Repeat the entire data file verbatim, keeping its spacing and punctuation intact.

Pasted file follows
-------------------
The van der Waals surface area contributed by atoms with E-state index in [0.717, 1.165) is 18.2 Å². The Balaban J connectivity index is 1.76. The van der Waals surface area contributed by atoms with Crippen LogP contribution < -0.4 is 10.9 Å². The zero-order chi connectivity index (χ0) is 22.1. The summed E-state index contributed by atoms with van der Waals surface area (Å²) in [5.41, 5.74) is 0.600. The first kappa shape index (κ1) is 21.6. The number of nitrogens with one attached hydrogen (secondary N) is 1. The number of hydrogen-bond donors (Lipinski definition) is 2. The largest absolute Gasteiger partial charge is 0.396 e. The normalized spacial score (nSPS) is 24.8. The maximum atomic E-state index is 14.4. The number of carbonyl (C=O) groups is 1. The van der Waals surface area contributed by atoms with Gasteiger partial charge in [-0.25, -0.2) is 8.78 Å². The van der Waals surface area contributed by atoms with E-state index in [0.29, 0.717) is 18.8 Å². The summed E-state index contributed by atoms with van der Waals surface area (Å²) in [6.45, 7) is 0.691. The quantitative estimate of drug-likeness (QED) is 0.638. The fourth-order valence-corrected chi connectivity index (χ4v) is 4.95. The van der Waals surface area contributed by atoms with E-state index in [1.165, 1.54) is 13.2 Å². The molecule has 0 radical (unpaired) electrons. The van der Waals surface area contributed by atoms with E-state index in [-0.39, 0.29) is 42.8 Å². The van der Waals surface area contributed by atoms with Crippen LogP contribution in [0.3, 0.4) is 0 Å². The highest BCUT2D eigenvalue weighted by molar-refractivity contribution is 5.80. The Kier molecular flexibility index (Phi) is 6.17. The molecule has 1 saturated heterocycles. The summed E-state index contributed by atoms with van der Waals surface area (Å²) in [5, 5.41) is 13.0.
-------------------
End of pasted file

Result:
The van der Waals surface area contributed by atoms with E-state index in [0.717, 1.165) is 18.2 Å². The Balaban J connectivity index is 1.76. The van der Waals surface area contributed by atoms with Crippen LogP contribution < -0.4 is 10.9 Å². The zero-order chi connectivity index (χ0) is 22.1. The summed E-state index contributed by atoms with van der Waals surface area (Å²) in [5.41, 5.74) is 0.600. The first kappa shape index (κ1) is 21.6. The number of nitrogens with one attached hydrogen (secondary N) is 1. The number of hydrogen-bond donors (Lipinski definition) is 2. The largest absolute Gasteiger partial charge is 0.396 e. The normalized spacial score (nSPS) is 24.8. The maximum atomic E-state index is 14.4. The number of carbonyl (C=O) groups is 1. The van der Waals surface area contributed by atoms with Gasteiger partial charge in [-0.25, -0.2) is 8.78 Å². The van der Waals surface area contributed by atoms with E-state index in [0.29, 0.717) is 18.8 Å². The summed E-state index contributed by atoms with van der Waals surface area (Å²) in [6.45, 7) is 0.691. The quantitative estimate of drug-likeness (QED) is 0.638. The fourth-order valence-corrected chi connectivity index (χ4v) is 4.95. The van der Waals surface area contributed by atoms with E-state index in [1.165, 1.54) is 13.2 Å². The molecule has 0 radical (unpaired) electrons. The van der Waals surface area contributed by atoms with E-state index in [-0.39, 0.29) is 42.8 Å². The van der Waals surface area contributed by atoms with Crippen LogP contribution in [0.3, 0.4) is 0 Å². The highest BCUT2D eigenvalue weighted by molar-refractivity contribution is 5.80. The Kier molecular flexibility index (Phi) is 6.17. The molecule has 1 saturated heterocycles. The summed E-state index contributed by atoms with van der Waals surface area (Å²) in [5, 5.41) is 13.0.